The calendar turned to August on Thursday, the first month of college football, and with that came the release of the USA Today Coaches' Poll.
However, poll-making is a zero-sum endeavor. Every point one school receives is a point another school didn't. And in like manner for such a win-lose process, the poll left some teams giddy and others incensed.
Here are the full rankings:
|2.||Ohio State||1,427 (3)|
|6.||Texas A&M||1,215 (1)|
Plenty of obstacles stood between Ohio State and a No. 2 ranking.
Running back Carlos Hyde and cornerback Bradley Roby—two of the Buckeyes' best players—are engulfed in legal issues, calling into doubt their early season eligibility. Plus, there's the whole "anti-Big Ten bias" thing, where voters might have deemed last year's 12-0 record overrated.
Though Ohio State is many experts' pick to reach the BCS National Championship, that doesn't necessarily mean it's the second best team. Predictions of that ilk take the schedule into account, and OSU's is widely regarded as an easy one.
In any case, the first Coaches' Poll vindicated its spot as a top-two team this year. Oregon made it close, finishing just 30 points behind, but the voters showed sufficient respect for Urban Meyer's boys in Columbus.
Three even voted them No. 1.
Would 12 teams really be favored over LSU on a neutral field?
The overwhelmingly likely answer is "no," but that's ostensibly what this poll reflects—that because of some attrition in the Tigers' front seven, 12 different FBS teams could beat them in a nonpartisan environment.
It seems kind of ludicrous. LSU hasn't built a "dynasty" under Les Miles, but whatever it's built is the next best thing. The Tigers are consistently great, from one season to the next, regardless of whom they lose on defense or which stiff starts under center.
Last year, they beat Texas A&M and South Carolina, two teams that combined to go 24-2 in their other 26 games. Both graced the top seven of the Coaches' Poll while LSU's rank was two times higher.
That's a little hard to understand.
With Stanford's surprising (but not undeserved) fourth-place ranking, the Cardinal joined Oregon in the top four, making the Pac-12 the only conference with two teams ranked that high.
There's a long drought between No. 4 Stanford and No. 21 UCLA, but the Bruins start a late run of Pac-12 teams as well. USC clock in at No. 24 and Oregon State round out the poll at No. 25—the fourth and fifth Pac-12 teams to appear.
Only the Big Ten and SEC joined them with five or more teams in the poll, giving the Pac-12 an early stake in the race to be "America's second-best conference."
With Arizona State lurking right outside the rankings, they might just be getting started.
So maybe "loser" isn't the right word. After all, the SEC leads all conferences with five teams in the top 10, six teams in the top 25 and supplies the No. 1 team in Alabama.
With that being said, a number of breaks didn't go the SEC's way. Stanford outpaced Georgia, Texas A&M and South Carolina for the No. 4 position, giving the Pac-12 half of the nation's top quartet. LSU also got shafted from the top 10 and Ole Miss finished in no man's land with just 32 points.
The SEC isn't used to losing—in almost any capacity. And fans of the conference, known worldwide for their loud, partisan opinions, are sure to voice their displeasure.
Of course, if 2013 is anything like the past decade, this could be the only time they lose all year.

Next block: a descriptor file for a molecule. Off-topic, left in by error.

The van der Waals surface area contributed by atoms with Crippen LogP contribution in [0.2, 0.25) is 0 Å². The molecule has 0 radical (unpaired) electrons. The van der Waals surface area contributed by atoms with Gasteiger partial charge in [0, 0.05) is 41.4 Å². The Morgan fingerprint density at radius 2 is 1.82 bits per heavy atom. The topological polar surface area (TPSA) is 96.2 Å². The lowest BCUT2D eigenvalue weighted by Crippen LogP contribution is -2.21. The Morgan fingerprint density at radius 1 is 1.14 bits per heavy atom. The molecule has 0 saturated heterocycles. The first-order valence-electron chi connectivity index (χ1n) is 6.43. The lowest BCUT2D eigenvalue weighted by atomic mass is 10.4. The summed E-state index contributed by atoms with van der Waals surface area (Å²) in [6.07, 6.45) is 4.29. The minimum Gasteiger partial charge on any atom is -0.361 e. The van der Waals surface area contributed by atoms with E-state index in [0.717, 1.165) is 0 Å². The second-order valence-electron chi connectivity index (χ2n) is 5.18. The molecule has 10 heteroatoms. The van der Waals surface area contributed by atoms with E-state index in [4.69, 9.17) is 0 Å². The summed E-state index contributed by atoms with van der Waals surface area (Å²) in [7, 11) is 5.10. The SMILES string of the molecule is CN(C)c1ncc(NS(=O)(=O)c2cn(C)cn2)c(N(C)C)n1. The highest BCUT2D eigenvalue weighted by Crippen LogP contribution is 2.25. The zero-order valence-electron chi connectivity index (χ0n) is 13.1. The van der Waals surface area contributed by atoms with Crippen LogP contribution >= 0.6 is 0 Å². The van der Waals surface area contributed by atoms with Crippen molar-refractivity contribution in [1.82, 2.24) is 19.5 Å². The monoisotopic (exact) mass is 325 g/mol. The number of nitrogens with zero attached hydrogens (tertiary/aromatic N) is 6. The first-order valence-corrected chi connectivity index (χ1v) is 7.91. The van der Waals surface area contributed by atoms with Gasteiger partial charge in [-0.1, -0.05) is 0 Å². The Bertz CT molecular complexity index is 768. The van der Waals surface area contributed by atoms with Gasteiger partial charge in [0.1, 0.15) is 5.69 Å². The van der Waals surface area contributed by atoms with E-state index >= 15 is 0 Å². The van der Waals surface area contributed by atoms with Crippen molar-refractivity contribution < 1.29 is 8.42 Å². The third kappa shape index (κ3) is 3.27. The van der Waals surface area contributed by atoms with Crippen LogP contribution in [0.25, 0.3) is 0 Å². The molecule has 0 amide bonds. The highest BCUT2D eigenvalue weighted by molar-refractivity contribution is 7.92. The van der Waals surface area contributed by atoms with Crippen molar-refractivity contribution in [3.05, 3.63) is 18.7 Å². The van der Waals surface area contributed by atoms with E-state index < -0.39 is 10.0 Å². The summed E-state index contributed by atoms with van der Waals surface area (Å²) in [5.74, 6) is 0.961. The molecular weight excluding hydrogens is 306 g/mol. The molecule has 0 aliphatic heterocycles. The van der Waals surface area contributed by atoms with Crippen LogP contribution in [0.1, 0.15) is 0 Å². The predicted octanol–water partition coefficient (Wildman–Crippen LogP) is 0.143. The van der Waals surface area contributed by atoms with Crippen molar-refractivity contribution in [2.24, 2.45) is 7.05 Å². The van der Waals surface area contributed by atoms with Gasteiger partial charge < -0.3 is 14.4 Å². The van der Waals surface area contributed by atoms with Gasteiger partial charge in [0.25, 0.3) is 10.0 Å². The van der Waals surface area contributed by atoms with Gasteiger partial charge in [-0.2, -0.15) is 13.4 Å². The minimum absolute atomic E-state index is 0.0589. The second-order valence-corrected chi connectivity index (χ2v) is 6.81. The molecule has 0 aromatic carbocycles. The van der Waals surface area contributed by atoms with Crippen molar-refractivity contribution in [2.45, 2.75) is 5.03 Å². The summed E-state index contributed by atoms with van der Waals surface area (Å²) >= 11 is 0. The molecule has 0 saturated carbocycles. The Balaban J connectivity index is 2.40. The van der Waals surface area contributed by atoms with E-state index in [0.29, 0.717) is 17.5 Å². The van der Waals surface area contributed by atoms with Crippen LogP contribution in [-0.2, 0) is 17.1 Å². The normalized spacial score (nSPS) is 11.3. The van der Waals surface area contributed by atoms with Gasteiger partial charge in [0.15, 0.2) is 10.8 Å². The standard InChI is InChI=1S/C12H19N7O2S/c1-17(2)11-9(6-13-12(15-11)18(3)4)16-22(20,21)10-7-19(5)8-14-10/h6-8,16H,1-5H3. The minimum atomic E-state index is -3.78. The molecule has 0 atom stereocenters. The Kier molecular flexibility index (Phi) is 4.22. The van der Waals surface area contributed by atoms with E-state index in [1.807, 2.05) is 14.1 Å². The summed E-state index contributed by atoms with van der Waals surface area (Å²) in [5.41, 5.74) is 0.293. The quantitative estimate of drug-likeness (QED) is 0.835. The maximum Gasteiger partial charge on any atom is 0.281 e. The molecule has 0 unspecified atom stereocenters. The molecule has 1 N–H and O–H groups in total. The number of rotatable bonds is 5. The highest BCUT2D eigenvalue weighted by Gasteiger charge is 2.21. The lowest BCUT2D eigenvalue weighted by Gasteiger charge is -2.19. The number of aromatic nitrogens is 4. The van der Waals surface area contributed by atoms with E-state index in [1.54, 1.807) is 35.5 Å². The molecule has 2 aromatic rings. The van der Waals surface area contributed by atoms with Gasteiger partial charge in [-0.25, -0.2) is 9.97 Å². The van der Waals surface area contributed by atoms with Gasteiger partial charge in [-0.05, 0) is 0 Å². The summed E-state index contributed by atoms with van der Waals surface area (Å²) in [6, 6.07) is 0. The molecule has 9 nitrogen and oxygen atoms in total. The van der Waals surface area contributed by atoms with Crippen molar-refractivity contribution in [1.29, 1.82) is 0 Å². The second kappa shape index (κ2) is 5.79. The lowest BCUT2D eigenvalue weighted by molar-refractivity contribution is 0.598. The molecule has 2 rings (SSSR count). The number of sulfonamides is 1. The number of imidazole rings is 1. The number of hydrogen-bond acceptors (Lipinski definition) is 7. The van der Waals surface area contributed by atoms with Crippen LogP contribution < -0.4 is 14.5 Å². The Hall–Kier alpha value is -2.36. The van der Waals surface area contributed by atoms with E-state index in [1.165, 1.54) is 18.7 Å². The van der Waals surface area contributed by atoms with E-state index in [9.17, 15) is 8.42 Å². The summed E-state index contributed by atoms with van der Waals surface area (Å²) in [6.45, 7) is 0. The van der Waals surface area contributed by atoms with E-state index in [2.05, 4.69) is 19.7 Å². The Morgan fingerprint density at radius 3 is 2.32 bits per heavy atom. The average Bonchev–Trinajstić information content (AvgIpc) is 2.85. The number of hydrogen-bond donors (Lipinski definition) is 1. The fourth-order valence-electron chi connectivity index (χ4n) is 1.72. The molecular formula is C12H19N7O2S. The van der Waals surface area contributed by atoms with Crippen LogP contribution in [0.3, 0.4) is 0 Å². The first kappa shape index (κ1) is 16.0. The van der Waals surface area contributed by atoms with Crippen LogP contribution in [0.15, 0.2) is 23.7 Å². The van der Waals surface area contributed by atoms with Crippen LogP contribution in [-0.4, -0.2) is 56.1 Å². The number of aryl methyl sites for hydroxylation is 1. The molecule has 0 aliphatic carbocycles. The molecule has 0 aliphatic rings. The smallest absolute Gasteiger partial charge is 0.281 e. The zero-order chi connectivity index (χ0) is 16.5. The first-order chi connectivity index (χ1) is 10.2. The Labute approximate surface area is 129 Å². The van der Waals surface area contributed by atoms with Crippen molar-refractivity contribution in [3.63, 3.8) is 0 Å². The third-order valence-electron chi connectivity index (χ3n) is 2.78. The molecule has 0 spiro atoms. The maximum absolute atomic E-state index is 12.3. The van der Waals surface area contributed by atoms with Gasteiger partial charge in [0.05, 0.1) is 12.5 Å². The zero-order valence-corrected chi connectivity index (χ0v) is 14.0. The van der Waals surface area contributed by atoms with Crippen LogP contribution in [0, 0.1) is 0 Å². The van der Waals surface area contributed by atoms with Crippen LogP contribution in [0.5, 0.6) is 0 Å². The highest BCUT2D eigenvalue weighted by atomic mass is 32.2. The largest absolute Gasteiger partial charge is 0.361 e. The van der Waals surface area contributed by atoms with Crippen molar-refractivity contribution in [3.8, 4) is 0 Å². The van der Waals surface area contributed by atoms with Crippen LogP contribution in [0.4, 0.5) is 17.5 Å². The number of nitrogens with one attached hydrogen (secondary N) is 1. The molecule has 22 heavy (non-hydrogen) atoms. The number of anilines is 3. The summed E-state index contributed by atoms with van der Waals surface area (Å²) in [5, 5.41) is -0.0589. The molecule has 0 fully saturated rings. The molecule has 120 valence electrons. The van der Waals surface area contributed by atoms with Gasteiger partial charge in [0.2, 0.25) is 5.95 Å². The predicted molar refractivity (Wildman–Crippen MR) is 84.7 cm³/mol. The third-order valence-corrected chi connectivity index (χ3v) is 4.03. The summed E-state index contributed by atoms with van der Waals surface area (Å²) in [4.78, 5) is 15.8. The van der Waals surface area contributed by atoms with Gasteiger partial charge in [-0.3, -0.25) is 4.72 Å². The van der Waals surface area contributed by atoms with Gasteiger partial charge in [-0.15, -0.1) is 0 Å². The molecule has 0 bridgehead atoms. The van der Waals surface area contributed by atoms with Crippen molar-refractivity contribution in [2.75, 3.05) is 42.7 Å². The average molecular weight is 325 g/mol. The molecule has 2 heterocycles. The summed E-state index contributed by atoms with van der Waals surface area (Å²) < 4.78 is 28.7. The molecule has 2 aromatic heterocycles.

Apparently coaches watched the Sugar Bowl.
Louisville played its best game of the season in its biggest game of the season, beating Florida by 10 in a game that wasn't even as close as the final score indicated. They return outstanding quarterback Teddy Bridgewater from that team, making them a sexy pick to crash the BCS again this year.
Of course, the Cardinals also lost to Syracuse and Connecticut last year, and needed overtime to avoid a third loss (at home) against Cincinnati. They also beat South Florida by just two points in Louisville and Rutgers by just three in New Jersey.
Had a team like LSU posted those results, it might have been regarded as the Tigers' worst season of the decade. For Louisville, apparently, it warrants a place in the top 10.
Quite the opposite of Louisville, undefeated Notre Dame played its worst game of the season in its biggest game of the season. In the offseason, the Irish then lost starting QB Everett Golson for academic reasons.
All of that worked to push them out of the top 10, despite finishing No. 3 in last year's poll and returning 14 starters from that squad.
Unlike Louisville, whose regular-season body of work was unimpressive and lacked a quality win, Notre Dame beat Michigan State, Michigan, Miami, Stanford, Oklahoma and USC.
Even without Golson, the Irish still have Tommy Rees—a man with 4,400 career passing yards and 34 career touchdowns to his name.
It's hard to believe Louisville (and, to a lesser extent, Florida) finished ahead of them.
USC went 7-6 last season, tied with No. 20 TCU for the worst 2012 record among teams on the poll.
However, TCU's 7-6 was looked at from a much different perspective.
Given it was their first season in the Big 12 and the fact they lost star QB Casey Pachall in October, who left the team to enter rehab, the Horned Frogs' record was seen as an accomplishment.
The Trojans' 7-6 record, on the other hand, was viewed through a much more pessimistic lens. They were No. 3 in last year's preseason Coaches' Poll and No. 1 in the AP version. The sour taste of that disappointment could have easily rolled over into these rankings.
Coaches still respect the USC football brand, though, and they also respect a talented roster when they see it. As long as the Trojans still have both of those things, they might always start the season with a ranking.
Follow Brian Leigh on Twitter: @BLeighDAT